contentsBirmingham-Bloomfield MI Chamberads

Residential Living

From vintage bungalows to lush estates to high-end condominiums, the greater Birmingham-Bloomfield community offers homeowners a rich variety of options for setting down roots and enjoying life.

Birmingham has a well-earned reputation as one of the most walkable cities in Michigan, with a downtown humming with cultural amenities, dining adventures and retail shopping experiences in close proximity to several neighborhoods.

Residences located within a few blocks of downtown afford homeowners a chance to live close enough to the excitement generated by the city’s lively core while maintaining a residential feel to their neighborhoods.

“The downtown Birmingham area is one of the nicest in Michigan,” said Chris McLogan, of Max Broock Realtors. “Birmingham is known for being a great walkable community. A lot of neighborhoods within Birmingham are close to downtown.”

“I live and work in Birmingham. I’m an associate broker with Max Broock. We cover all of Oakland County and beyond. It’s a very high-end area within Michigan. As a broker, I really target more in the Birmingham, Bloomfield Hills and Bloomfield Township area. That’s probably the top of the list in Oakland County,” he said.

McLogan said much of his brokerage business is Birmingham-based, with occasional forays into nearby Bloomfield Hills, Bloomfield Township, Beverly Hills, Franklin and Bingham Farms.

“All the cities and villages in the area consider Birmingham as their downtown area. They’re farther away, but only by a few minutes.”

McLogan said many of the homes closest to downtown are older homes on smaller lots, placed relatively closely together and featuring detached garages.

One area, informally known as the “Walk to Town” area because the neighborhood has no official name, is located within six to eight blocks of downtown. Homes in this area, many of which have been updated and renovated, sell for between $600,000 to around $2 million.

A little farther out, near the western edge of the downtown district, is the Quarton Lake neighborhood, which features its namesake, a small lake.

McLogan describes Quarton Lake as a topographical highlight that provides a peaceful ambience and a pleasant aesthetic but that is not intended for boating, swimming or other recreational uses.

“There are some great walking paths around the lake,” he said. “As you get into the Quarton Lake neighborhood, there are larger homes on larger lots.”

Most properties in the Quarton Lake area range from about $400,000 to several million dollars. McLogan estimated average prices at between $800,000 and $1.2 million.

The Quarton Lake neighborhood is located west of Woodward Avenue, a main thoroughfare that runs through Oakland County and extends as far south as Detroit and north to Pontiac.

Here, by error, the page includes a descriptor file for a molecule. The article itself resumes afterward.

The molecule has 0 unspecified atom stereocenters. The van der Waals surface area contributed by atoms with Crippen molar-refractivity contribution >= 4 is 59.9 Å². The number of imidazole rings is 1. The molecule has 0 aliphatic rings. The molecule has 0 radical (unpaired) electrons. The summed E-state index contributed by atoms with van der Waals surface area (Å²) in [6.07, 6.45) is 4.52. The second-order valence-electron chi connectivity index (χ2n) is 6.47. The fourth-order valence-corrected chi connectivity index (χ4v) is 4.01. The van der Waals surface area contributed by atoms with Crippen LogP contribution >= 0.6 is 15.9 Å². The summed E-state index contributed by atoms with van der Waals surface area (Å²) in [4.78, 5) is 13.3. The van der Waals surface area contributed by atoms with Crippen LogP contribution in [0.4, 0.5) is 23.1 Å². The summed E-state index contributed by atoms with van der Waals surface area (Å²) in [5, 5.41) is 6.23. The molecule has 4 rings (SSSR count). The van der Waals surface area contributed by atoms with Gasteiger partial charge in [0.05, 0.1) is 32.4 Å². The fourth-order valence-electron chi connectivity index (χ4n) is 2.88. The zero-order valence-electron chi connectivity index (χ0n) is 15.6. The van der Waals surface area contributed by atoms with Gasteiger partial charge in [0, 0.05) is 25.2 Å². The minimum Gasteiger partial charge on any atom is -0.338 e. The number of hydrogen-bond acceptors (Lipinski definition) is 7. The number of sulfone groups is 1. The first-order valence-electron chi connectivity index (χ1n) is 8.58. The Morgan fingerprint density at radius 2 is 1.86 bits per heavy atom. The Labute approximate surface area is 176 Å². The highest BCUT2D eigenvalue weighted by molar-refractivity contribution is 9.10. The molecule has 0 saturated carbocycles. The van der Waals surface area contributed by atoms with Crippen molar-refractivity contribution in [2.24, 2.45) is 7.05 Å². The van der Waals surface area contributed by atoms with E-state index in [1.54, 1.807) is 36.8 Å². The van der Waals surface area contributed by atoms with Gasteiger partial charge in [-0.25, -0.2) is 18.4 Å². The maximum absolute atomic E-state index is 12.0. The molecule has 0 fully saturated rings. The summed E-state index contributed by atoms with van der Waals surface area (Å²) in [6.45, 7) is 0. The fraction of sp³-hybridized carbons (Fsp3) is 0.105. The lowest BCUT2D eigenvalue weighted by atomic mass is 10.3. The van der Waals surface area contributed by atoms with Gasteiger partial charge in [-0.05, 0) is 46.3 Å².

Houses situated on its heavily wooded lots are set far apart, so there is less of a “subdivision” feel, McLogan said. Houses have living space that range from about 2,000 to 8,000 square feet; the average size is from 3,000 to 4,000 square feet.

To the east side of Woodward Avenue is the Poppleton Park neighborhood of Birmingham. McLogan said most of these home fall into the “moderately mid-range prices” category, with a majority in the $500,000 to $700,000 range, along with a few in the $300,000 range and some that hit or even top the $1 million mark.

Pembroke Park is a neighborhood that was established in the 1950s and the housing stock there reflects those early beginnings. McLogan said this area, just east of Poppleton Park, offers mostly bungalows.

“There are some ranch houses, too,” he said. Prices range from $200,000 to $400,000.

“The 1940s and 1950s was a huge building era in Birmingham,” McLogan said. “What people have done is kept the character and charm of Birmingham and renovated the insides.”

Many homes throughout the city have been updated with modern features and open floor plans.

“Now, people want that open concept with the kitchen open to the family room,” he said.

Pembroke Park is also the site of a trend in tear-downs, wherein small, older houses have been razed and replaced with two-story homes that sell for between $500,000 and $600,000, he said.

“Birmingham has also gone through a new building phase in the last 15 years. Builders found it became more cost effective to tear down and build something new,” McLogan said.

The new houses on these lots offer between 2,400 and 5,000 square feet of living space.

Many are traditional Colonials, he said.

“Some styles are kind of a Cape Cod feel, like the East Coast, with shingled, wood shake exteriors,” he said. “It still fits into the traditional part of the old homes.”

Birmingham also offers several multi-family and duplex home options.

“We have a really strong luxury condominium community in downtown Birmingham,” he said, reeling off names such as The Willits, the 250 Martin Street building, the Greenleaf Building and The Dakota.

“There are several brand new ones being built,” he said, adding that many of the aforementioned developments feature $1 million-plus price tags.

Despite the area’s pricey, upscale neighborhoods, McLogan said the area is welcoming and friendly.

“The people are just wonderful. It’s so family-friendly and so walk-able, and pet friendly. We have good parks and they’re all strategically placed so all the neighborhoods have at least one or two parks. It’s such a family-oriented community.”

previous topic
next topic
Town Square Publications